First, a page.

NEWYORK, NY — The Michael J. Fox Foundation for Parkinson’s Research (MJFF) announced today that Eugene Johnson, PhD, has signed on as chief scientific advisor. Dr. Johnson is professor of molecular biology and pharmacology at the Washington University School of Medicine in St. Louis, Missouri. He is also associate director of the university’s Alzheimer’s Disease Research Center and a member of its HopeCenter for Neurological Disorders.
“Gene Johnson is a scientific leader who shares the Foundation’s strategic focus on driving and facilitating translational research,” said Deborah W. Brooks, MJFF president and CEO. “The Foundation will benefit tremendously from his insight and perspective on research with potential to yield advances for patients sooner rather than later.”
As chief scientific advisor, Dr. Johnson will counsel MJFF’s research staff in identifying priority research areas in need of funds and then strategically deploying capital to advance the science in those areas. He will be an important part of the Foundation’s ongoing efforts to build strong collaborative relationships with industry, the scientific community, governmental agencies and other private funders. In addition, one of his primary responsibilities will be to help lead the search for the Foundation’s first full-time, on-staff scientific director.
“The Foundation’s ability to efficiently manage its growing and increasingly complex portfolio will expand with the addition of an on-staff, senior scientific director,” said Ms. Brooks. “This newly created position will allow for even greater speed and quality of execution in key areas including application review and active milestone management.”
Dr. Johnson takes over as chief scientific advisor from Kenneth J. Olden, PhD. Dr. Olden, former director of the National Institute of Environmental Health Sciences at NIH, held the MJFF position in 2005. Prior to Dr. Olden’s tenure, J. William Langston, MD, CEO of The Parkinson’s Institute, served as chief scientific advisor from 2000 until April 2005. The Foundation continues to benefit from the leadership, counsel and advice of both Dr. Olden, who has joined the Foundation’s board of directors, and Dr. Langston, who continues to serve on the scientific executive committee and full scientific advisory board.
Dr. Johnson is internationally renowned for his research on the death of nervous system cells during normal development and in response to disease. In collaboration with his WashingtonUniversity colleague Jeffrey D. Milbrandt, MD, PhD, Dr. Johnson’s team discovered three neurotrophic factors: neurturin, persephin, and artemin. Neurotrophic factors, also called trophic factors or growth factors, are molecules critical for the development and maintenance of the nervous system. These proteins are an MJFF research priority because they hold the ability to protect and restore nerve cells, and may provide a basis for medically preventing and treating Parkinson’s and other neurodegenerative diseases.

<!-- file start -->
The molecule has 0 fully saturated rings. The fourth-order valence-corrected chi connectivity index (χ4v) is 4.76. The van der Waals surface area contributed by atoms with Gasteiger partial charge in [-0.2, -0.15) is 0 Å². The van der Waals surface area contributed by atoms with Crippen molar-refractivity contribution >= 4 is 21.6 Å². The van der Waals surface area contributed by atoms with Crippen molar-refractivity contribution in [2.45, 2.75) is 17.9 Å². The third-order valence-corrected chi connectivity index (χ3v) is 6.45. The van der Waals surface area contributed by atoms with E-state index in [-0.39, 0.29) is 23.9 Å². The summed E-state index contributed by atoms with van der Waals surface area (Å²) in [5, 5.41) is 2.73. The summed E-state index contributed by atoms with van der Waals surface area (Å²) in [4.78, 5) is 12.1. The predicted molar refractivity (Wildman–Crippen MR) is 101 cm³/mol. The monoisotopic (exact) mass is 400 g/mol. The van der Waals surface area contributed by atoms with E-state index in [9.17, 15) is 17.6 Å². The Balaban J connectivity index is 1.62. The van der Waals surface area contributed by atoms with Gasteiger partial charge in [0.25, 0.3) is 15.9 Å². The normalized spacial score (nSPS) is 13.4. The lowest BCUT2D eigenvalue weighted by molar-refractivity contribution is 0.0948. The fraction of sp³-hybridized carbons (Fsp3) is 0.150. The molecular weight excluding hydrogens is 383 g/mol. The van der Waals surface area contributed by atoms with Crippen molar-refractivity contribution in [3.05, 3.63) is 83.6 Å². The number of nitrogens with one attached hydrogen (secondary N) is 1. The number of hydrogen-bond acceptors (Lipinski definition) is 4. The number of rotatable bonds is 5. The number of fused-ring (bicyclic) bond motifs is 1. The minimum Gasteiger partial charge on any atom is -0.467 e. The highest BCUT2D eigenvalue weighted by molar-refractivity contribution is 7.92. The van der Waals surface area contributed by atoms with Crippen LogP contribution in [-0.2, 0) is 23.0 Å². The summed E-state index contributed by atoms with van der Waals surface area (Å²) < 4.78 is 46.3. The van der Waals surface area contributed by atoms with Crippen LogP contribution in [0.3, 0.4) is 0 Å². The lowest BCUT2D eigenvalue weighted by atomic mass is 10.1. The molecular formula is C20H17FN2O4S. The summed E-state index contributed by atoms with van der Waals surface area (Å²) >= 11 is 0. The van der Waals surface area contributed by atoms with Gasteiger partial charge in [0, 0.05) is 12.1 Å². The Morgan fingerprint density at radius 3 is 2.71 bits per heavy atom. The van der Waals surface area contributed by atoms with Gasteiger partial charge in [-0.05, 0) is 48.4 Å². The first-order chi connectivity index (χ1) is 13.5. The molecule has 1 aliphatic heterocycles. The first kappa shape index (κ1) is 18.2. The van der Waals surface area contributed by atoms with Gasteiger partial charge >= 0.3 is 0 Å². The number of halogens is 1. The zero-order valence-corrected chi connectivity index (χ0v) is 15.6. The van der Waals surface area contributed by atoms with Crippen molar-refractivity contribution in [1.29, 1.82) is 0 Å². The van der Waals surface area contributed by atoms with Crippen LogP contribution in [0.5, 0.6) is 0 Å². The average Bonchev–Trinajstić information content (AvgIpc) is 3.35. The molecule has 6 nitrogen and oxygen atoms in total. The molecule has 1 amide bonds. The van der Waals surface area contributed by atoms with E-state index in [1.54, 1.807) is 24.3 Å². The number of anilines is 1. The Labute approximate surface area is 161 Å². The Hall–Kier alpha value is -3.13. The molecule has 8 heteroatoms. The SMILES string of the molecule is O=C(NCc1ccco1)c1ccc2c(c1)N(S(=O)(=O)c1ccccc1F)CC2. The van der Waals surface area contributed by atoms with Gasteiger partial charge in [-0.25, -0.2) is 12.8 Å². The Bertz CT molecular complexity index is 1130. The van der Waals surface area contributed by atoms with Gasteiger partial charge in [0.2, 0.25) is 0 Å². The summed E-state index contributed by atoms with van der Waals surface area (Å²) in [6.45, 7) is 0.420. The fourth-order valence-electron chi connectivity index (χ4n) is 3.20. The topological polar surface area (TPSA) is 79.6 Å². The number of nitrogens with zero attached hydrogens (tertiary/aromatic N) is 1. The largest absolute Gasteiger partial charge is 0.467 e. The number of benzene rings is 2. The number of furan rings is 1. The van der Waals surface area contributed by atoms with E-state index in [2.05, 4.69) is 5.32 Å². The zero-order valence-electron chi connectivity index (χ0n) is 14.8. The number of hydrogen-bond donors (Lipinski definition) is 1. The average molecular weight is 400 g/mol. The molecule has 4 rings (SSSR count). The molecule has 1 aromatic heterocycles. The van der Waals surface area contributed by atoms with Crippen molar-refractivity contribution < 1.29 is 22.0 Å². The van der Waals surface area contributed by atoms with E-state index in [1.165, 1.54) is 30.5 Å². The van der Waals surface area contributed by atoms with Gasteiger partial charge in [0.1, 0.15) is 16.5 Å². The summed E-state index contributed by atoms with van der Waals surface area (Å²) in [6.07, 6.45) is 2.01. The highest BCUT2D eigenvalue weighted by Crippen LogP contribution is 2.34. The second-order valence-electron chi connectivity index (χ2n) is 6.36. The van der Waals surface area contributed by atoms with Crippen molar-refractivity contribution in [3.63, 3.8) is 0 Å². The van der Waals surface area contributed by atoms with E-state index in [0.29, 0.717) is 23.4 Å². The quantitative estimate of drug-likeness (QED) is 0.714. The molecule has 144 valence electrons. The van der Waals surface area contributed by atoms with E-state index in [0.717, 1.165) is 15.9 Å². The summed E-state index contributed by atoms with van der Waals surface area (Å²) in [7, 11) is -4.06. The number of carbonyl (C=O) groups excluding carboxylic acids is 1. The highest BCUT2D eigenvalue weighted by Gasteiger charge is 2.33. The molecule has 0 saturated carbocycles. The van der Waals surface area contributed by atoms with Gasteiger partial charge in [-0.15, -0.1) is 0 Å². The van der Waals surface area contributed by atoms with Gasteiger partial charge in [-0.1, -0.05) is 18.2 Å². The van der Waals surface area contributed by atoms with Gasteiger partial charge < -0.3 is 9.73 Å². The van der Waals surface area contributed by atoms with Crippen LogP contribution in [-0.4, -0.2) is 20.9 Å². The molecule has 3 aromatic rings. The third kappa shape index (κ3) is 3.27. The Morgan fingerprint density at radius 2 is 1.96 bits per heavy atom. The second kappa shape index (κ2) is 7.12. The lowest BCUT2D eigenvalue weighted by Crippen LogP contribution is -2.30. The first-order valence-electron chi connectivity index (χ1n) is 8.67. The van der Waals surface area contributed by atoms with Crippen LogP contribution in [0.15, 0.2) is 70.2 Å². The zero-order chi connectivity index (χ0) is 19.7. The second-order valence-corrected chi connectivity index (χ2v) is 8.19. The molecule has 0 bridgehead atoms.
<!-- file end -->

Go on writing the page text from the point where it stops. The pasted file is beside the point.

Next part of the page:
Dr. Johnson’s research has also helped explain how nervous system cells die without sufficient amounts of neurotrophic factors, as occurs during normal development. His team studies the biochemical and genetic mechanisms of this cell death and examines pharmacological approaches to preventing nerve cell death in neurological diseases.
“I am delighted to work more closely with the Foundation’s talented staff and scientific advisory board,” said Dr. Johnson. “I share their extraordinary commitment to establishing funding channels that allow basic discoveries to be rapidly tested and validated, providing funds without delay, and developing a research infrastructure that promotes collaboration and speeds information dissemination.”
Dr. Johnson earned a bachelor’s degree in pharmacy in 1966 and a doctorate in medicinal chemistry in 1970, both from the University of Maryland. He joined the Washington University School of Medicine faculty in 1976.
Dr. Johnson serves on the editorial boards of Neuron and Neurobiology of Disease and is section editor for Experimental Neurology and Neurobiology of Aging. He also has served on several national committees, including the Medical and Scientific Council of the Alzheimer’s Association and the advisory council of the National Institute on Aging. He has been a member of MJFF’s scientific advisory board since January 2005. His many honors and awards include WashingtonUniversity’s Carl and Gerty Cori Faculty Achievement Award and the MERIT Award of the National Institute on Aging. Dr. Johnson was also named the Decade of the Brain Medalist by the American Association of Neurological Surgeons.